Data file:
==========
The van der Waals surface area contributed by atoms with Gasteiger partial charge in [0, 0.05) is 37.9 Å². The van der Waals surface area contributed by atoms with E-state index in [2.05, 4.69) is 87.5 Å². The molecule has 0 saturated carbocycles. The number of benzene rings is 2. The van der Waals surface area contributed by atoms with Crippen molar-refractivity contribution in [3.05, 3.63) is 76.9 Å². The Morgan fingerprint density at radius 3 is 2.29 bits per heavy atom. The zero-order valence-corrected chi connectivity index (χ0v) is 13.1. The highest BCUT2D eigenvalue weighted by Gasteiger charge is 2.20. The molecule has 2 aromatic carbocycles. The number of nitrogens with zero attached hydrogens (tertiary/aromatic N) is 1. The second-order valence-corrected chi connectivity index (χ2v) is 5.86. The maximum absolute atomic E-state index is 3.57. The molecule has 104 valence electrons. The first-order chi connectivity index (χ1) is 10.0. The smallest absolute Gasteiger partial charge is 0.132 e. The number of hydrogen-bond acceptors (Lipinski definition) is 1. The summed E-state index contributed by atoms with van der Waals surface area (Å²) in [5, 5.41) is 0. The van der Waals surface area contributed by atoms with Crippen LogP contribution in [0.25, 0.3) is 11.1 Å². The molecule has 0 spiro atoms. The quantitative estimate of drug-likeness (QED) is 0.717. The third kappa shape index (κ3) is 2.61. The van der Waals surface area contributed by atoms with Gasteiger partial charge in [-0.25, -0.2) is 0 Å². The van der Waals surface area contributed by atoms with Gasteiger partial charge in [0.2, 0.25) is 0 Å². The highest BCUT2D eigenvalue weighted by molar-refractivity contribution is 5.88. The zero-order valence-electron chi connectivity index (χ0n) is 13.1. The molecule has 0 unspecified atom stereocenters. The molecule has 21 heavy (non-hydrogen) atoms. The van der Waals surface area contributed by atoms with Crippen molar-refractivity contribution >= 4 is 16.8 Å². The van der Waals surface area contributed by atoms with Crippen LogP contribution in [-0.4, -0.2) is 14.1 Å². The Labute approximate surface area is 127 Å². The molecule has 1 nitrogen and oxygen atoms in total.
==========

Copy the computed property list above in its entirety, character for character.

The van der Waals surface area contributed by atoms with Gasteiger partial charge in [0, 0.05) is 37.9 Å². The van der Waals surface area contributed by atoms with E-state index in [2.05, 4.69) is 87.5 Å². The molecule has 0 saturated carbocycles. The number of benzene rings is 2. The van der Waals surface area contributed by atoms with Crippen molar-refractivity contribution in [3.05, 3.63) is 76.9 Å². The Morgan fingerprint density at radius 3 is 2.29 bits per heavy atom. The zero-order valence-corrected chi connectivity index (χ0v) is 13.1. The highest BCUT2D eigenvalue weighted by Gasteiger charge is 2.20. The molecule has 2 aromatic carbocycles. The number of nitrogens with zero attached hydrogens (tertiary/aromatic N) is 1. The second-order valence-corrected chi connectivity index (χ2v) is 5.86. The maximum absolute atomic E-state index is 3.57. The molecule has 104 valence electrons. The first-order chi connectivity index (χ1) is 10.0. The smallest absolute Gasteiger partial charge is 0.132 e. The number of hydrogen-bond acceptors (Lipinski definition) is 1. The summed E-state index contributed by atoms with van der Waals surface area (Å²) in [5, 5.41) is 0. The van der Waals surface area contributed by atoms with Crippen LogP contribution in [0.25, 0.3) is 11.1 Å². The molecule has 0 spiro atoms. The quantitative estimate of drug-likeness (QED) is 0.717. The third kappa shape index (κ3) is 2.61. The van der Waals surface area contributed by atoms with Gasteiger partial charge in [-0.25, -0.2) is 0 Å². The van der Waals surface area contributed by atoms with Gasteiger partial charge in [0.2, 0.25) is 0 Å². The highest BCUT2D eigenvalue weighted by molar-refractivity contribution is 5.88. The zero-order valence-electron chi connectivity index (χ0n) is 13.1. The molecule has 0 unspecified atom stereocenters. The molecule has 21 heavy (non-hydrogen) atoms. The van der Waals surface area contributed by atoms with Crippen molar-refractivity contribution >= 4 is 16.8 Å². The van der Waals surface area contributed by atoms with Crippen LogP contribution in [-0.4, -0.2) is 14.1 Å². The Labute approximate surface area is 127 Å². The molecule has 1 nitrogen and oxygen atoms in total.